Monday, March 21, 2011

The Tipping Point and minds shutting down

 The following 2 paragraphs are from Malcolm Gladwell’s book ‘The Tipping Point’. They do explain a little on why children shut down.

                “If you take these two studies together – the toys study and the editing study- you reach quite a radical conclusion about children and television. Kids don’t watch when they are stimulated and look away when they are bored. They watch when they understand and look away when they are confused. If you are in the business of educational television, this is a critical difference. It means if you want to know whether – and what – kids are learning from a TV show, all you have to do is notice what they are watching. Preschoolers are so sophisticated in their viewing behaviour that you can determine the stickiness of children’s programming by simple observation.”
                                                                                                                                    Pg. 102

            “‘We found to our surprise that our preschool audience didn’t like it when the adult cast got into a contentious discussion,’ he remembers. ‘They didn’t like it when two or three people would be talking at once. That’s the producer’s natural instinct, to hype a scene by creating confusion. It’s supposed to tell you that this is exciting. The fact is that our kids turned away from that kind of situation. Instead of picking up on the signal that something exciting is going on, they picked up on the signal that something confusing is going on. And they’d lose interest.”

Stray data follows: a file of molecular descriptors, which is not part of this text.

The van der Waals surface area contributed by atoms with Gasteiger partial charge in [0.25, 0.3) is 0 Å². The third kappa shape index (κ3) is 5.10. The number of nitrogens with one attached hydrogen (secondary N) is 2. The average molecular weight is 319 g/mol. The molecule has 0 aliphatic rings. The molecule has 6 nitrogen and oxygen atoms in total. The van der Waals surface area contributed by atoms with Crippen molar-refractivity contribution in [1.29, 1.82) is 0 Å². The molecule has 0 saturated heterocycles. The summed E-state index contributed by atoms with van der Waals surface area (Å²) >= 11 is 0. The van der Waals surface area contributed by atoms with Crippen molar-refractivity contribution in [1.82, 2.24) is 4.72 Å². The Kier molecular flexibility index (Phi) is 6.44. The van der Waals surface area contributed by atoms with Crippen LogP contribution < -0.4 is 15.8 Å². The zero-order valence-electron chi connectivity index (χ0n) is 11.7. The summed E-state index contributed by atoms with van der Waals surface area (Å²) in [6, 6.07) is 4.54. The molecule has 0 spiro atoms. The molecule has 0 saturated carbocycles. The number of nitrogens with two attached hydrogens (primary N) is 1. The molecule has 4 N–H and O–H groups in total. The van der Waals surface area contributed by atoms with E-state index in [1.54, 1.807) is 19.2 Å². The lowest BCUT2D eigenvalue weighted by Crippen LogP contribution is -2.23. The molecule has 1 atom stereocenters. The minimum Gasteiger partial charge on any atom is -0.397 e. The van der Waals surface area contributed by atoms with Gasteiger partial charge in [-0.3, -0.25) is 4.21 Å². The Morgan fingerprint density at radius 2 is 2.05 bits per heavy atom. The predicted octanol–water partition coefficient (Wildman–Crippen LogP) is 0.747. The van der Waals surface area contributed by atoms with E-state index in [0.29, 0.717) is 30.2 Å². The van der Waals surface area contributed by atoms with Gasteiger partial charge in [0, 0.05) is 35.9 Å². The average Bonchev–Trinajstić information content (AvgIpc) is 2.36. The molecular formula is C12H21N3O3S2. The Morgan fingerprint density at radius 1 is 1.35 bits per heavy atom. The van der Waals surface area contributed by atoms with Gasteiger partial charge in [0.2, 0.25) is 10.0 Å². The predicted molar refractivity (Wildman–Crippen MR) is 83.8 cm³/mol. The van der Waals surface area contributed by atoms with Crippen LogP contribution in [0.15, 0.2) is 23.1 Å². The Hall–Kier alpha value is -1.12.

Pg. 104

The above two paragraphs are written after having been properly researched and seem to say what I have personally seen in my dyslexic students and written in my article on “Unlearn”. That is, children do turn away when they do not understand – when what they hear or read is not logical to them they turn away (shut down). When something is confusing they lose interest.

To learn more on this read Malcolm’s book “The Tipping Point” chapter 3 – The stickiness factor. 
Malcolm Gladwell's books are thought provoking. I would highly recommend his books to one and all.

You may also want to read the book "Men of massachusettes" where Anderson who was the pioneer of Sesame Street says "...if the kids could not make sense  of the pictures on the screen  they simply tuned out the programme or walked off." 

Write to me on any personal observations you may have made on your child shutting down.


Sarah Cox said...

That makes total sense. I certainly do observe that in my own son during homework time. When I am trying to explain something to him that he finds difficult he stops paying attention. Very common with my students as well. It is a good cue that you have to change the way you are presenting the information.

Luqman Michel said...

Fantastic observation. I hope more teachers will share their views on this very important matter.
Yes, changing the way of presenting the information is all important when a child shuts down.
Talk to other teachers to see what they have to say and write to me.Specific examples will be welcome.